Friday, June 24, 2011

Sarah on Abortion

I thought I would answer your questions about my stances on abortion via a message instead of that same article so as to not give all your friends a whole pile of notifications that they don't want/need. Get ready for a long letter.

My personal feeling is that abortions should be limited at the time of viability (late term abortions) which are mostly illegal at present anyway. If a baby can breathe and live on it's own without massive medical intervention, I think it's a baby. Less than two percent of abortions happen this way (as I've noted) and that's why I think the more gruesome pictures that are sometimes shown are incendiary - it's not an accurate depiction of the reality of abortion and it can trigger an intense emotional response in women who have had abortions or miscarriages themselves (and/or their families). From an article by Lisa Wade at "According to The Guttmacher institute, 90% of all abortions occur in the first trimester. According to WebMD, a 12-week old fetus is 2.5 inches long and the typical woman will have gained three to five pounds. Most of these women’s pregnancies are essentially undetectable to an observer."

I believe abortion should be legal for a lot of reasons, but I'll appeal to you with this one: abortions are going to happen, whether or not they're legal. When they're legal, they can happen in an environment that's the safest and the healthiest possible. There will always be women who want to end their pregnancies for any number of reasons - they can't afford to have a baby and don't want the baby to grow up in poverty, they have a husband/boyfriend that doesn't want a baby, they've been raped, or they just plain don't want one - and it's much better for a woman to have an abortion performed in a safe and sterile environment by a doctor than to have a back alley abortion performed by someone with a coat-hanger, or to throw themselves down the stairs.

I also resent the term pro-life as it is currently used, because it implies that people who believe abortions should be legal are against life. You've met me, clearly, and you can probably guess how the implication that I am against life is hurtful to me. Abortion isn't an easy decision to make, by a woman herself or by a woman in conjunction with her significant other, and implying that the women and their families that make this choice are thoughtless or criminal is an insult to their character and their intelligence.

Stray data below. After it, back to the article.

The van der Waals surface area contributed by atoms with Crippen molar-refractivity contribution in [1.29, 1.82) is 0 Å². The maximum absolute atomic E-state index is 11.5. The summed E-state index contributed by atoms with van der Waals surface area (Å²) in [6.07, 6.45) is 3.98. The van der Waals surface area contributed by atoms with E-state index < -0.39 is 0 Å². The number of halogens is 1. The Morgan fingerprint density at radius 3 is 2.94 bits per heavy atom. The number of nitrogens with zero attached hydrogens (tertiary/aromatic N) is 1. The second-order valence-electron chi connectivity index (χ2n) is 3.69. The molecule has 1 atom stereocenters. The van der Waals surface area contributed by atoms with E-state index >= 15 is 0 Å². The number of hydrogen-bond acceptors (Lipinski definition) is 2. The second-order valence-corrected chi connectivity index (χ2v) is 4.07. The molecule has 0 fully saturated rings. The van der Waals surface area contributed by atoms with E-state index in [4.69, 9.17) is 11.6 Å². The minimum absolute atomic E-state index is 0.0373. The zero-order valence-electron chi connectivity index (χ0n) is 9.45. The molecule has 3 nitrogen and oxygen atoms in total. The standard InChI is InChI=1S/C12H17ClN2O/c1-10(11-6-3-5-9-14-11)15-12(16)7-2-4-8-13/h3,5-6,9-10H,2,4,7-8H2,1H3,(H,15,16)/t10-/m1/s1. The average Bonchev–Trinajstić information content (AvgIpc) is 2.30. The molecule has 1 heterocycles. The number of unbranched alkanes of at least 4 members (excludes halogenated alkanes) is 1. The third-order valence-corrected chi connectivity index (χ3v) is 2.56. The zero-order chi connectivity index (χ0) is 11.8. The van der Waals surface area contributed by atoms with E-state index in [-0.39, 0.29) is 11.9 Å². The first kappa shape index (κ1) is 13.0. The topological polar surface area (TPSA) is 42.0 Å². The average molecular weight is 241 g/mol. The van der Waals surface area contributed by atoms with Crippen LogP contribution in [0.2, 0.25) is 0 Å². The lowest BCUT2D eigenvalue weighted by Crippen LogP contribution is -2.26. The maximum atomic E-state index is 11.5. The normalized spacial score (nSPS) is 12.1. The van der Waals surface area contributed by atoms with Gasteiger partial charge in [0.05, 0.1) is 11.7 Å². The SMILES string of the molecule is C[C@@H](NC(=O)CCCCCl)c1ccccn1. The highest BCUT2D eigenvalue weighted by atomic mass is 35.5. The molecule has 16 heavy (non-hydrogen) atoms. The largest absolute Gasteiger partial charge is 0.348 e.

If the goal is to have fewer aborted fetuses, which is certainly not a bad goal, then contraception has to be more readily available and sexual education has to be better than "don't have sex." It's fine if abstinence is a tenet of your religion, and even better if you can stick to that as a measure of your faith, but teaching abstinence, especially in public schools, is a waste of federal funding and classroom hours. Not all kids hold the value that abstinence is important and the majority of them are going to have sex before they're married. Health teachers should be held responsible for teaching students the reality about their health, and accurately informing students about sex and contraception would be an important step.

This is why groups like Planned Parenthood are so important - they inform women and men of all ages about their health and they make contraception readily available for those who need to use it. That's why the whole government brouhaha over it was so frustrating for me - it was an argument about abortions when none was necessary. About three percent of the work Planned Parenthood does is abortions, and none of those abortions are federally funded anyway. What the government is funding is information about sexual health, contraception, pap tests and breast exams to detect cancer, and identification and treatment of STIs. A stat from the Planned Parenthood website: "Planned Parenthood health centers focus on prevention: 83 percent of our clients receive services to prevent unintended pregnancy. Planned Parenthood services help prevent more than 612,000 unintended pregnancies each year." This is how you prevent abortion - not by shaming and criminalizing women who are doing what is best for themselves and their families, whether or not they are married, whether or not they are poor, whether or not they have children already.

I know there was a lot to read here (and I probably have more to say, if you ask me) and I hope that you got through it. I have faith in you - you are usually good about listening to both sides and hearing people out, so I appreciate it if you took the time to get all the way through this.


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